A Rabbi’s Letter to Gary Bettman

Dear Commissioner Bettman,
I’m sad. I am a New York Rangers fan living in Minnesota. I shell out extra money to my cable company so I can watch the live feeds from the MSG Network. I wait with nail-biting enthusiasm for the Rangers to visit the hosting Wild at the Xcel Energy Center, perhaps every other year if not every year. And I thoroughly enjoy hockey.
As a rabbi, at the end of a long day, Rangers games became a release for me. They reminded me of my childhood. They gave me hope that perhaps this could be another 1994 or 1940 (as the Devils fans of my childhood were so ready to chant). On occasion, they sweeten my bad mood and on others bring down my good mood — no doubt, to which my wife could attest. But above all, hockey — no matter who was on the screen — was something I watched, followed and loved without any hesitation.
As clergy, I preach about spurning avarice. I make a wholehearted attempt to encourage my friends and family and community to seek a life of wholeness and balance. I preach about walking a path where we are happy with our portion in life. Surely my congregants chuckle that my Facebook status often revolves around the latest from the TSN or ESPN sports-ticker as opposed to an insightful teaching from the Torah, but they know full well that from the pulpit, I speak about compromise, dialogue and open arms.
You see, the notion of compromise in Judaism is not both parties finding a sense of majority comfort. It is both parties finding a sense of minority discomfort. No doubt our current NHL lockout has two sides to every story, but for now, I simply and plainly have to point an unwavering finger at the owners — and you in particular, a fellow brother of Alpha Epsilon Pi fraternity.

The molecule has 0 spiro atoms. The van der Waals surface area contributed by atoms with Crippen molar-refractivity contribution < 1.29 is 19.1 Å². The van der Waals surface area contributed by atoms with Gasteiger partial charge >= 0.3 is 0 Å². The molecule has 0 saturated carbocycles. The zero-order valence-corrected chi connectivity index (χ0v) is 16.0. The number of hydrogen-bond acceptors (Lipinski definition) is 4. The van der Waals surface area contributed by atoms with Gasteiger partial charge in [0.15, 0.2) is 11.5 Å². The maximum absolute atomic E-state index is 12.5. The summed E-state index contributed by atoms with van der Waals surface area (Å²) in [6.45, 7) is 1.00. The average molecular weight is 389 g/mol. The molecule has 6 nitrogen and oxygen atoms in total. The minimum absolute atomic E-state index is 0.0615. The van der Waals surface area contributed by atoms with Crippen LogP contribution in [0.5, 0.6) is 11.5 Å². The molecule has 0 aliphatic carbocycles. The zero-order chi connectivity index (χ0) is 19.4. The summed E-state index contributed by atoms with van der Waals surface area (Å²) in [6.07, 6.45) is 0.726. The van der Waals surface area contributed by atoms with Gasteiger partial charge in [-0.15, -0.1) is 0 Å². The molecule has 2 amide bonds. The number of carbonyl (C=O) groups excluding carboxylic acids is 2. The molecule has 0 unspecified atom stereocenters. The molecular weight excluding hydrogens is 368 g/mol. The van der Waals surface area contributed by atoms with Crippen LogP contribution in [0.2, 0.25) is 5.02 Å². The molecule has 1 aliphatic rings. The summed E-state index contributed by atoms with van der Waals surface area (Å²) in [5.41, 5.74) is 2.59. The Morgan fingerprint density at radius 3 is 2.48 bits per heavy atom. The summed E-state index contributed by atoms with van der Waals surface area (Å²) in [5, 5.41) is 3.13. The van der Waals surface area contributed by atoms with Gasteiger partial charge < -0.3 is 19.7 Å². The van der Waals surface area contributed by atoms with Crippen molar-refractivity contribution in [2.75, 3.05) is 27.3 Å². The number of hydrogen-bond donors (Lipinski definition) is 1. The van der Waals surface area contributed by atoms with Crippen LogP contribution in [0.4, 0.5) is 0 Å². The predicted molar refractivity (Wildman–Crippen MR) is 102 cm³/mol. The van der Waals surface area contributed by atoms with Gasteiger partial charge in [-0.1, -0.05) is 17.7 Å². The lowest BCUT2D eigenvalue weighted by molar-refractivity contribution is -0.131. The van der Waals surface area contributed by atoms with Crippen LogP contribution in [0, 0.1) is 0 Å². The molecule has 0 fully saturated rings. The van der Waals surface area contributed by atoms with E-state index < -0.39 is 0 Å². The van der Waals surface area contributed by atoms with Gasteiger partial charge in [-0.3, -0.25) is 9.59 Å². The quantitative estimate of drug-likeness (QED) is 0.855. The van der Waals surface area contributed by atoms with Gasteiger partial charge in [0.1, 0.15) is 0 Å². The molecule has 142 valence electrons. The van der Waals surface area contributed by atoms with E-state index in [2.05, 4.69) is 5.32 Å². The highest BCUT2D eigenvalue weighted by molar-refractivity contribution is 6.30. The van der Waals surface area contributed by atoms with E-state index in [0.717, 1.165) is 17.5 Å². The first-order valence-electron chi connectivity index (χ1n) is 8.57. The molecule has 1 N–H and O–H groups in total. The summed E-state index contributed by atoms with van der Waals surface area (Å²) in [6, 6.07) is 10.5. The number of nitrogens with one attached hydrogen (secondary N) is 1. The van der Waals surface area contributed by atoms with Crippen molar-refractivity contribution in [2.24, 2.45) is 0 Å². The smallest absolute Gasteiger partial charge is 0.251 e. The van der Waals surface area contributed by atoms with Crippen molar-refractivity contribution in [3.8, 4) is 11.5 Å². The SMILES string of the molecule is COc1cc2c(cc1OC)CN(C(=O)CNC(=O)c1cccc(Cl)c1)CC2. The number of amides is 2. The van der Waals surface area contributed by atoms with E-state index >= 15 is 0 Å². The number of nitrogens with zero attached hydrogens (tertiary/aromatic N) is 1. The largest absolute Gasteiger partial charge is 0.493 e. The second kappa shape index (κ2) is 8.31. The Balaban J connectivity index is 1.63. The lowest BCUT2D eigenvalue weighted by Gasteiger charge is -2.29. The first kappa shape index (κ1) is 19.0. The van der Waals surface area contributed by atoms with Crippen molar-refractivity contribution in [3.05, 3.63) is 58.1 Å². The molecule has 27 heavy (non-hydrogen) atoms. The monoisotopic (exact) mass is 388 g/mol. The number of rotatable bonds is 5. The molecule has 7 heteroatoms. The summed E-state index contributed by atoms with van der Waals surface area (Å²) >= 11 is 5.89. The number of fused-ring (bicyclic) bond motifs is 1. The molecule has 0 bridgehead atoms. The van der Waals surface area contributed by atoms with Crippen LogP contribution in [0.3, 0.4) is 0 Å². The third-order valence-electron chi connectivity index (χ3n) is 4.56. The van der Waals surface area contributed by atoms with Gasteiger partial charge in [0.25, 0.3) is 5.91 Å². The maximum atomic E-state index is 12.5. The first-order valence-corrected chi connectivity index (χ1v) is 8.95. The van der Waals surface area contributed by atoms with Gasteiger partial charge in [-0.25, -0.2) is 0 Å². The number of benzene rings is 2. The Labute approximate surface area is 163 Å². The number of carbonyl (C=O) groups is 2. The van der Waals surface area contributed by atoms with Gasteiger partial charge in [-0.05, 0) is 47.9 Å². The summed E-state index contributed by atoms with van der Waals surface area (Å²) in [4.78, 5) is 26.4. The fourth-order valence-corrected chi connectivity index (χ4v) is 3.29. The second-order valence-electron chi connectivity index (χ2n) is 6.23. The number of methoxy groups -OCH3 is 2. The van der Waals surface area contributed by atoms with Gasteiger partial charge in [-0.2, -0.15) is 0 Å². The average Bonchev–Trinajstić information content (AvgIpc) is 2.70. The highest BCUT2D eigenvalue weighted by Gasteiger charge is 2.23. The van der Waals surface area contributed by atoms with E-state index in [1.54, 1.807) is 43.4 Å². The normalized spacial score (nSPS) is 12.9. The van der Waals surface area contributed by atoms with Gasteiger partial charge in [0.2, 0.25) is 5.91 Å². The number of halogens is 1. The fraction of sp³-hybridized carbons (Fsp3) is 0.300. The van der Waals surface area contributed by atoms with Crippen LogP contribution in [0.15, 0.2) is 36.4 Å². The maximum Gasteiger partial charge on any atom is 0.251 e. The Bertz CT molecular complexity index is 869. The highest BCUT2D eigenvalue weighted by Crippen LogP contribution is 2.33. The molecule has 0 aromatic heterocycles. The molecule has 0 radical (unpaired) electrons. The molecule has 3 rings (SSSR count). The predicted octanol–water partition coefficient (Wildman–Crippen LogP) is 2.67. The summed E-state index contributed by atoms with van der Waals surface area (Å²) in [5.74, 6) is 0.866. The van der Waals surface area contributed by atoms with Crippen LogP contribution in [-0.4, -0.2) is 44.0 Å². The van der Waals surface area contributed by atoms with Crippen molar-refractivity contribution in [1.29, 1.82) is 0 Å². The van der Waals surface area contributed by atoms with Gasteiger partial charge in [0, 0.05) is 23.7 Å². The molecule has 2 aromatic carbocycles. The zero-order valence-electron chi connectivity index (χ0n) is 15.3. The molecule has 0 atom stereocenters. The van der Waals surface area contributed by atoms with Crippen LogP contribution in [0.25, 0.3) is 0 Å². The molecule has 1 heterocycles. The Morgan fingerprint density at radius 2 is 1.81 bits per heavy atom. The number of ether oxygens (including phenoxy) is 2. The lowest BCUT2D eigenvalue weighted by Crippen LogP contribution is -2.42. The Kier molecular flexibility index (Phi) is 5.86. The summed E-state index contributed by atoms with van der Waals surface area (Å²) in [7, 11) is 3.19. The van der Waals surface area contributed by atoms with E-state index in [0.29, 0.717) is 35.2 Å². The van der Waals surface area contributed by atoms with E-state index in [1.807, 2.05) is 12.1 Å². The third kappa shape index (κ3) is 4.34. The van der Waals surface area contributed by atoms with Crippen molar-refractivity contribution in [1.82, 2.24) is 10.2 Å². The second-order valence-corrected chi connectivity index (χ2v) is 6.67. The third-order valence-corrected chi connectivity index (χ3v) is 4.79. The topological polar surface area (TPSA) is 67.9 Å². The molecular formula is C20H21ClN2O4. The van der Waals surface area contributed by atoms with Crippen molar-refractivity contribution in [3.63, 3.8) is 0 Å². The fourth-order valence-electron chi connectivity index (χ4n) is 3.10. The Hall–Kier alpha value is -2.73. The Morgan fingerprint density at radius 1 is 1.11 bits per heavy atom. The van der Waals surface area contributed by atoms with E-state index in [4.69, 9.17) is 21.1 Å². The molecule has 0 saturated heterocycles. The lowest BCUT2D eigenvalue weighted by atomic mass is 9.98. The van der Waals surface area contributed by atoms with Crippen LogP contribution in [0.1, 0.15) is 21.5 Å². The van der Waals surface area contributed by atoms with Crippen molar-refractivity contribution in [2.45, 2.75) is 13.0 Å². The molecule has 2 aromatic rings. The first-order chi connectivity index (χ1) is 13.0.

Get uncomfortable: take the players at their word. Let them play under the current conditions. If they strike, then the fans will indubitably come to know the bitter truth. But right now, it is you and the owners alone who are turning us off to hockey altogether. I’m far too young to remember four play stoppages: a strike in 1992, a lockout in 1994-5, a lockout in 2004-5, and now this…just when hockey was building momentum again in this great country.
So I come to ask myself: is this the hockey of which I want my children to be future fans? I remember the “Game On” hats and shirts, and I proudly wore mine. But should they be rebranded and rereleased… will my children understand how many jobs were lost and businesses were closed because of squabbling over figures with six and seven zeros?

“Rabbi” Mark Messier (Photo: Wikimedia Commons)

I stopped watching baseball and basketball in the 1990s. Now as a proud resident in the State of Hockey who still remains loyal to the Broadway Blueshirts, I am beginning to contemplate whether I’ll still watch if and when hockey returns. My challenge to you Mr. Bettman is to be brave. To quote the rabbi of my youth, The Captain, Mark Messier: “Bravery is not the absence of fear, but the action in the face of fear.” Be Brave. Be Bold. And let us have our hockey… even if it means discomfort. Even if it means some money lost. Even if it means compromise. Because in the end, I need it, we need it, you need it. And we’re on the precipice of losing it for good.
Very respectfully,
Rabbi Avi S. Olitzky
Beth El Synagogue
5224 west 26th Street
Saint Louis Park, Minnesota
This is a guest post by Rabbi Avi Oltizky. Rabbi Olitzky serves as clergy for Beth El Synagogue in St. Louis Park. He is active in Beth El’s youth programs, as well as being a die-hard hockey fanatic. Rabbi Olitzky is also a TC Jewfolk board member.
(Photo: RangerRick)